March 25, 2010 at 3:05 pm Leave a comment

Sony VAIO VGN-NW20EF Review (from the point of view of a linux user)

Hmm. Not terribly impressed:

* Recording didn’t work out of the box (I only tried playing audio before buying it an foolish decided that it didn’t work)
Fortunately this has been fixed
* Wireless is temperamental – has a tendency of breaking a requiring restarts after suspend. Also I’m suspiscious that it breaks after a large amount of traffic has been transfered (again tried the wireless in the shop)
* Screen has banding in grayscales. (Fortunately I don’t notice this that much – otherwise I would be very annoyed).
* No third mouse button for pasting (and pressing two buttons at the same time is difficult)

On the other hand:

* The keyboard is kind of nice

Next time I buy a computer I am going to:
* Bring my own gradient images to check the screen
* Play and record stuff on audio
* See if I can buy some good reviews
* Consider buying something from a sho that sells linux PCs (they will find out soon enough it there are issues)

I was quite surprising when buying this that I couldn’t really find things on the internet saying “this computer will work” or “this computer will not work”. And the machines which I could find that said this were either i) over $1200 dollars new or old.

The ASUS machines seemed fairly likely to work but their keyboards seemed lame.

March 25, 2010 at 3:01 pm Leave a comment

Comparing wikis

Very impressed by the wiki comparison questionnaire here:

This asks you a series of questions about and then gives you a details table comparing the different wikis.

March 14, 2010 at 6:27 pm Leave a comment

Python ticking clock – Periodically play a ticking sound

The following python script will periodically play a ticking sound after a given pause. This is can be useful for timing things when you are unable to start a timer – for example if you are practicing balancing a walking-stick on your nose on your own.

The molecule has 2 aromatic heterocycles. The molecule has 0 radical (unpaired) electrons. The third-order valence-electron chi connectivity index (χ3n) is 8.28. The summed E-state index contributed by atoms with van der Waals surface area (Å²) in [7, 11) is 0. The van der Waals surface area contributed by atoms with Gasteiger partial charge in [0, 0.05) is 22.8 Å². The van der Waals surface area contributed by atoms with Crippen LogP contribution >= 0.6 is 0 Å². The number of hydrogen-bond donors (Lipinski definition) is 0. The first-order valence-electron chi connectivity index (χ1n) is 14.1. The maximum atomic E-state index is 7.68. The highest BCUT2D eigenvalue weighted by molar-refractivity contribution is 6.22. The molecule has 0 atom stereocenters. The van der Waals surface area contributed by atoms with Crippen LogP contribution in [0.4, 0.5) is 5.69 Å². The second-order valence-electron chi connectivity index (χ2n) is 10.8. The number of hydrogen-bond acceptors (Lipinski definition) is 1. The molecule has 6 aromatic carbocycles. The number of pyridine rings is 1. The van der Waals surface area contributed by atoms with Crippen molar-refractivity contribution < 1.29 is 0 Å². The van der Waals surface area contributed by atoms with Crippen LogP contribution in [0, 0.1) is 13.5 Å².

#!/usr/bin/env python
import ao
import ogg.vorbis
import os
import sys
from time import sleep, time

def switch_off_buffering():
    sys.stdout = os.fdopen(sys.stdout.fileno(), 'w', 0)

SOUND = "/usr/share/sounds/gnome/default/alerts/sonar.ogg"

filename = 'test.ogg'

class OggSample(object):
    def __init__(self, filename):
        id = ao.driver_id('esd')
        self.vf = ogg.vorbis.VorbisFile(filename)
        self.device = ao.AudioDevice(id)

    def play(self):
        while 1:
            buff, bytes, _ =
            if bytes != 0:
      , bytes)

def repeat(pause, period):
    sample = OggSample(SOUND)

    tick_time = time()
    while True:
        tick_time += period # avoid drift
        sleep(tick_time - time())


def usage(stream):
    print >>stream, "ticking-count [DELAY seconds] [PERIOD seconds]"
    print >>stream, "Default delay: %s seconds" % DEFAULT_DELAY
    print >>stream, "Default period: %s seconds" % DEFAULT_PERIOD

if __name__ == '__main__':
    args = sys.argv[1:]
    if '-h' in args or '--help' in args:

    if len(args) == 0:
        delay, period = DEFAULT_DELAY, DEFAULT_PERIOD
    elif len(args) == 1:
        delay, = args
        period = DEFAULT_PERIOD
    elif len(args) == 2:
        delay, period = args
    repeat(delay, period)

March 11, 2010 at 11:17 pm Leave a comment

Playing an ogg file on linux using python

The following code allows one to repeatedly play a sound sample using python on linux.

This code depends on python-ogg, python-pyvorbis and python-pyao.

import ogg.vorbis
import ao

filename = 'test.ogg'

class OggSample(object):
	def __init__(self, filename):
		id = ao.driver_id('esd')
		self.vf = ogg.vorbis.VorbisFile(filename)
		self.device = ao.AudioDevice(id)

	def play(self):
		while 1:
			buff, bytes, _ =
			if bytes != 0:, bytes)

sample = OggSample(filename)

There may well be better ways of doing this : in particular, I’m not sure how much this will cause one to talk to the disk.

March 11, 2010 at 11:02 pm Leave a comment